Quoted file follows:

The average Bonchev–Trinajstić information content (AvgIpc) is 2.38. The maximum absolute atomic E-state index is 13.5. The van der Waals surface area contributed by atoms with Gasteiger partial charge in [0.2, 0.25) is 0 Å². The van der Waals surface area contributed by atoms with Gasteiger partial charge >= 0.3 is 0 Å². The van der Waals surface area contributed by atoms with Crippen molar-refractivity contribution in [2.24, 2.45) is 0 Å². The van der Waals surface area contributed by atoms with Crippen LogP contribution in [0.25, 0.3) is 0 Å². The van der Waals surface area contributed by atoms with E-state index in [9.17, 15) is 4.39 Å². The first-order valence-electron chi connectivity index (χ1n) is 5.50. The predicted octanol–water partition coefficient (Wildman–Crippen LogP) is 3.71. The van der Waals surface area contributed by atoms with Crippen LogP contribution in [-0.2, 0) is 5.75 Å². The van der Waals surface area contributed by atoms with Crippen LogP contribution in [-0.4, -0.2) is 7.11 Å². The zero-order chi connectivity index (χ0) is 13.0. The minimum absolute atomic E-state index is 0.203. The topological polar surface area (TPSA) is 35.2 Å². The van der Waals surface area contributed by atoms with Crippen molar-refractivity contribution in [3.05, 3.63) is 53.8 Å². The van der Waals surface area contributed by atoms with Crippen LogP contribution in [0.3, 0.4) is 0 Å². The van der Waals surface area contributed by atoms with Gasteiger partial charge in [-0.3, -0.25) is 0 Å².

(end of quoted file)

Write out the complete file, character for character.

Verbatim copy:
The average Bonchev–Trinajstić information content (AvgIpc) is 2.38. The maximum absolute atomic E-state index is 13.5. The van der Waals surface area contributed by atoms with Gasteiger partial charge in [0.2, 0.25) is 0 Å². The van der Waals surface area contributed by atoms with Gasteiger partial charge >= 0.3 is 0 Å². The van der Waals surface area contributed by atoms with Crippen molar-refractivity contribution in [2.24, 2.45) is 0 Å². The van der Waals surface area contributed by atoms with Crippen LogP contribution in [0.25, 0.3) is 0 Å². The van der Waals surface area contributed by atoms with E-state index in [9.17, 15) is 4.39 Å². The first-order valence-electron chi connectivity index (χ1n) is 5.50. The predicted octanol–water partition coefficient (Wildman–Crippen LogP) is 3.71. The van der Waals surface area contributed by atoms with Crippen LogP contribution in [-0.2, 0) is 5.75 Å². The van der Waals surface area contributed by atoms with Crippen LogP contribution in [-0.4, -0.2) is 7.11 Å². The zero-order chi connectivity index (χ0) is 13.0. The minimum absolute atomic E-state index is 0.203. The topological polar surface area (TPSA) is 35.2 Å². The van der Waals surface area contributed by atoms with Crippen molar-refractivity contribution in [3.05, 3.63) is 53.8 Å². The van der Waals surface area contributed by atoms with Crippen LogP contribution in [0.3, 0.4) is 0 Å². The van der Waals surface area contributed by atoms with Gasteiger partial charge in [-0.3, -0.25) is 0 Å².